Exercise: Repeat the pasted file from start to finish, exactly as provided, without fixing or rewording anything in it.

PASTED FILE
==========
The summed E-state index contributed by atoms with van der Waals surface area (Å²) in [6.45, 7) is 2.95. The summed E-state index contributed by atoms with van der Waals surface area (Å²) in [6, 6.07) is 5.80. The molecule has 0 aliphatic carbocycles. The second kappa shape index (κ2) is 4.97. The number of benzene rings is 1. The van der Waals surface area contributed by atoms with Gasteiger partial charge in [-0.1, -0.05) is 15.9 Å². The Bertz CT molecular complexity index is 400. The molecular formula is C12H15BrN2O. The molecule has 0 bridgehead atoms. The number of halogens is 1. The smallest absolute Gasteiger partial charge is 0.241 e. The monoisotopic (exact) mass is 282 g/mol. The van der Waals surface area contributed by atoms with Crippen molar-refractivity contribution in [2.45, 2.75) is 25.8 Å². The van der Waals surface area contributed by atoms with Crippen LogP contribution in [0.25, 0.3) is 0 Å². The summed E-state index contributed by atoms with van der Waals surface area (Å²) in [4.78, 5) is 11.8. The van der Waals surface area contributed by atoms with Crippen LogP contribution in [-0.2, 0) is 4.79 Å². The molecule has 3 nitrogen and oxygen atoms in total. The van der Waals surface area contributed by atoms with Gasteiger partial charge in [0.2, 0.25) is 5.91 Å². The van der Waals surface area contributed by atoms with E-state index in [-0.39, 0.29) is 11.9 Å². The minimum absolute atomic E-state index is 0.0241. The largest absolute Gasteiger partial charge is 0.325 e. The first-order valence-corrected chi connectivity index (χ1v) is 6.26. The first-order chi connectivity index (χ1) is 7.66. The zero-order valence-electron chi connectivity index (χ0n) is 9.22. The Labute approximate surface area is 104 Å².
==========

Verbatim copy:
The summed E-state index contributed by atoms with van der Waals surface area (Å²) in [6.45, 7) is 2.95. The summed E-state index contributed by atoms with van der Waals surface area (Å²) in [6, 6.07) is 5.80. The molecule has 0 aliphatic carbocycles. The second kappa shape index (κ2) is 4.97. The number of benzene rings is 1. The van der Waals surface area contributed by atoms with Gasteiger partial charge in [-0.1, -0.05) is 15.9 Å². The Bertz CT molecular complexity index is 400. The molecular formula is C12H15BrN2O. The molecule has 0 bridgehead atoms. The number of halogens is 1. The smallest absolute Gasteiger partial charge is 0.241 e. The monoisotopic (exact) mass is 282 g/mol. The van der Waals surface area contributed by atoms with Crippen molar-refractivity contribution in [2.45, 2.75) is 25.8 Å². The van der Waals surface area contributed by atoms with Crippen LogP contribution in [0.25, 0.3) is 0 Å². The summed E-state index contributed by atoms with van der Waals surface area (Å²) in [4.78, 5) is 11.8. The van der Waals surface area contributed by atoms with Crippen LogP contribution in [-0.2, 0) is 4.79 Å². The molecule has 3 nitrogen and oxygen atoms in total. The van der Waals surface area contributed by atoms with Gasteiger partial charge in [0.2, 0.25) is 5.91 Å². The van der Waals surface area contributed by atoms with E-state index in [-0.39, 0.29) is 11.9 Å². The minimum absolute atomic E-state index is 0.0241. The largest absolute Gasteiger partial charge is 0.325 e. The first-order valence-corrected chi connectivity index (χ1v) is 6.26. The first-order chi connectivity index (χ1) is 7.66. The zero-order valence-electron chi connectivity index (χ0n) is 9.22. The Labute approximate surface area is 104 Å².